BOSTON — Casino opponents said Tuesday they’ve collected more than double the number of signatures they need to ask voters in November to repeal the state’s 2011 casino law.
Repeal the Casino Deal said in a statement it will file signature papers representing more than 26,000 registered Massachusetts voters to local city and town halls by Wednesday’s deadline. The group has already submitted about 90,000 signatures for an earlier deadline.
Recent Casinos Coverage
- 9/16/14: How Everett, Revere Reacted
- 9/16/14: Suffolk Downs: ‘Devastating’
- 9/16/14: Wynn Plan In Everett Is Picked
- 9/8/14: Will It Be Mohegan Or Wynn?
- 9/4/14: The Casino Repeal Effort Is Looking More Like A Long Shot
- 8/12/14: Expert On Market Saturation
- 7/14/14: 1 Way Mass. Casino Law Differs: Money For Neighboring Towns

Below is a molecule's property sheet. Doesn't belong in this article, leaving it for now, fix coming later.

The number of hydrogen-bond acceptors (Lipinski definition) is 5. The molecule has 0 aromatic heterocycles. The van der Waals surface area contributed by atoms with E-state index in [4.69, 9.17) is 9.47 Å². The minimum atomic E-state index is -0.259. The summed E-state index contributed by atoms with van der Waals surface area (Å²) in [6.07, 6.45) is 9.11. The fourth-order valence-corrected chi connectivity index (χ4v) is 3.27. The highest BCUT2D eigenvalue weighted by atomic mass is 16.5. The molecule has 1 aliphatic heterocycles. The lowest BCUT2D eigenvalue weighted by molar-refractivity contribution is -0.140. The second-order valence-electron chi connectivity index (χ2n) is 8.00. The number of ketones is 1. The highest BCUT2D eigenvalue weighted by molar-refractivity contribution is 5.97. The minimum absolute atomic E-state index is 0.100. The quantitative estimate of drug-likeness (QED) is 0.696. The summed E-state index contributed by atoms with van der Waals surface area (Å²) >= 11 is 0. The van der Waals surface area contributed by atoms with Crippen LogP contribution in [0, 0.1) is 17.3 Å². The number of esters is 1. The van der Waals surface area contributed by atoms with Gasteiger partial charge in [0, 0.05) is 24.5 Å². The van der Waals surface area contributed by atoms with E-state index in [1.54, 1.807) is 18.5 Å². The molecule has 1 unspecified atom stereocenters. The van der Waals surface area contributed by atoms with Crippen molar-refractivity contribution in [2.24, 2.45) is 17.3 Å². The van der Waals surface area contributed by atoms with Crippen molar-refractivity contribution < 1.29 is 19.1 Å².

- 6/24/14: Voters Can Decide Fate Of Casino Law, Mass. High Court Rules
- 6/13/14: Mass. Grants First Casino License To MGM Springfield
- 5/8/14: Crosby Recuses Himself From Eastern Mass. Casino Vote
- 2/27/14: Plainville Gets Slots License
- Google Map: The Casino Proposals
The announcement comes as the state Supreme Judicial Court continues to weigh whether a repeal question should be placed on the ballot.
State Attorney General Martha Coakley has ruled that the repeal question would violate the state constitution because it represents a taking of gambling operators’ property rights without compensation. Repeal the Casino Deal then appealed the ruling to the state’s highest court. A decision is expected before July 9.
State law requires 68,911 signatures submitted in the first phase of the process and about 11,485 in the second.
Once submitted to local election officials, the voter signatures are sent to the Secretary of State’s Office for certification. If the legal requirements are met, the question can then be placed on the ballot.
Anti-casino forces have been ramping up lately in anticipation of a favorable court ruling.
Repeal the Casino Deal announced this month that it had tapped seasoned political operatives to take two key campaign posts – manager and fundraiser – revamped their website and united local casino-opposition groups into a statewide organization.